4. You have to love Kirsty Gallacher, the one dissenting voice at the Sex and the City premiere according to the guardian. " "I didn't really enjoy it very much," she said, with disarming frankness. "My friends loved the series and I went with a couple of them and they loved the film. But I'm afraid I don't get it. I found it very lightweight, very annoying and quite depressing at times. I'd rather read a history book." " Sex and the City was always entertaining if you only half paid attention but if you thought about it too seriously ever it was just depressing, as KG points out. They were all annoying and insubstantial people with odd goals. The book was better, because more unusual. But I don't understand all these women who seemed to think that the TV program gave them permission to have female friends and made it all ok -- why ever did they need the validation of an American sitcom in order to conduct their friendships? The most positive thing to be said about Sex and the City is that it was obviously way better than Ally McBeal. In Futurama Ally McBeal was reenacted as Single Female Lawyer -- Bender sang the theme tune "Single Female Lawyer, fighting for her clients, wearing sexy miniskirts and being self-reliant" -- but I don't think they ever did a Sex and the City episode. Futurama changed my life -- it's so rare to see relationships between space-ship crews conducted in such an honest way on screen. Anyway now I'm off to write a history book for Kirsty Gallacher.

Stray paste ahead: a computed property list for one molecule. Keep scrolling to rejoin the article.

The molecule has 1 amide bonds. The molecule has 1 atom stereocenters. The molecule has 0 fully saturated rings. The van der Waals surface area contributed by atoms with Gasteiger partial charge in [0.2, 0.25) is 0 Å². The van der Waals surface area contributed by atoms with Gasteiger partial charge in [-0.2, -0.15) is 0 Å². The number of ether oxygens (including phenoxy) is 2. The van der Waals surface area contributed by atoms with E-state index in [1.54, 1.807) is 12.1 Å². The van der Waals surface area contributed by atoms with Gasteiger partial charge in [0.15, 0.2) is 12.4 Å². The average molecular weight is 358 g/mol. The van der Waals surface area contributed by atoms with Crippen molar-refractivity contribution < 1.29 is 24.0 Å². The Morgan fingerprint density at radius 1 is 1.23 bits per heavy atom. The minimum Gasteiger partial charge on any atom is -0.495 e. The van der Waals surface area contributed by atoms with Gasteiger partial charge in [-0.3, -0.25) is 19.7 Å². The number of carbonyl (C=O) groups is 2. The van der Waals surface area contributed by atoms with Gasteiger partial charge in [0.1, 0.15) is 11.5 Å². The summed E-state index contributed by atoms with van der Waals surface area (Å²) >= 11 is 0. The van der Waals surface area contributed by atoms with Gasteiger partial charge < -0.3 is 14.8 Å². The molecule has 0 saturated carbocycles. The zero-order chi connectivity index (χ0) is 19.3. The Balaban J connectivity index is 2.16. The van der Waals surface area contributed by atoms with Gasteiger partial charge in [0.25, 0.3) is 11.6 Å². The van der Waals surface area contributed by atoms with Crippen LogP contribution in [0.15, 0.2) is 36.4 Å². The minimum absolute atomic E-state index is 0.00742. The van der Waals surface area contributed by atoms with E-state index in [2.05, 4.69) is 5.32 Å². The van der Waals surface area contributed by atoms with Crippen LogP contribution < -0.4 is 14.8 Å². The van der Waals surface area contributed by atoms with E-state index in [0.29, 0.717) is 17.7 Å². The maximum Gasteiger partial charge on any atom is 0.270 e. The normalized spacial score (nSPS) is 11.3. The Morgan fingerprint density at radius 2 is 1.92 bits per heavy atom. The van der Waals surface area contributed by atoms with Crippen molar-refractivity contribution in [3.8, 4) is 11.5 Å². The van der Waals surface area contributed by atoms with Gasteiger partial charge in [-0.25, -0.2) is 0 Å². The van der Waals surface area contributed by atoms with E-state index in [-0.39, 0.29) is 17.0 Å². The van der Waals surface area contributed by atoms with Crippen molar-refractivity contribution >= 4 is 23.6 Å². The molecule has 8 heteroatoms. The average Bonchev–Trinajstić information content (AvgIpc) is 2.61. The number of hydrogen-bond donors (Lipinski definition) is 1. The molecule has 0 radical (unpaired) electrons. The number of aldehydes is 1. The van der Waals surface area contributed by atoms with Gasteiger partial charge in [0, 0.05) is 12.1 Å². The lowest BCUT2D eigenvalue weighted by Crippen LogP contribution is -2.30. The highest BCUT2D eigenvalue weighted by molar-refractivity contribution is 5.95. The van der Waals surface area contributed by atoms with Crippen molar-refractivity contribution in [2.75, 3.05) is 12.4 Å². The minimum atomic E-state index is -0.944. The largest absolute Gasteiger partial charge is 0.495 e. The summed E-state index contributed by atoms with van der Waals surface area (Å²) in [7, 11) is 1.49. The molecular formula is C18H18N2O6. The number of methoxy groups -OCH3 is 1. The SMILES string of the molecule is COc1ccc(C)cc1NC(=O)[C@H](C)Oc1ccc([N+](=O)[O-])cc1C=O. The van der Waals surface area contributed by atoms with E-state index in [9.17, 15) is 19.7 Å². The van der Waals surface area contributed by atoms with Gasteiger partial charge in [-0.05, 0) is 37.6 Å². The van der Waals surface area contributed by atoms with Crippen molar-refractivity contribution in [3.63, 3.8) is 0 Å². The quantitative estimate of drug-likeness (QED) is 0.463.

Tuesday, 13 May 2008

Scholarship; or why I fear St Dunstan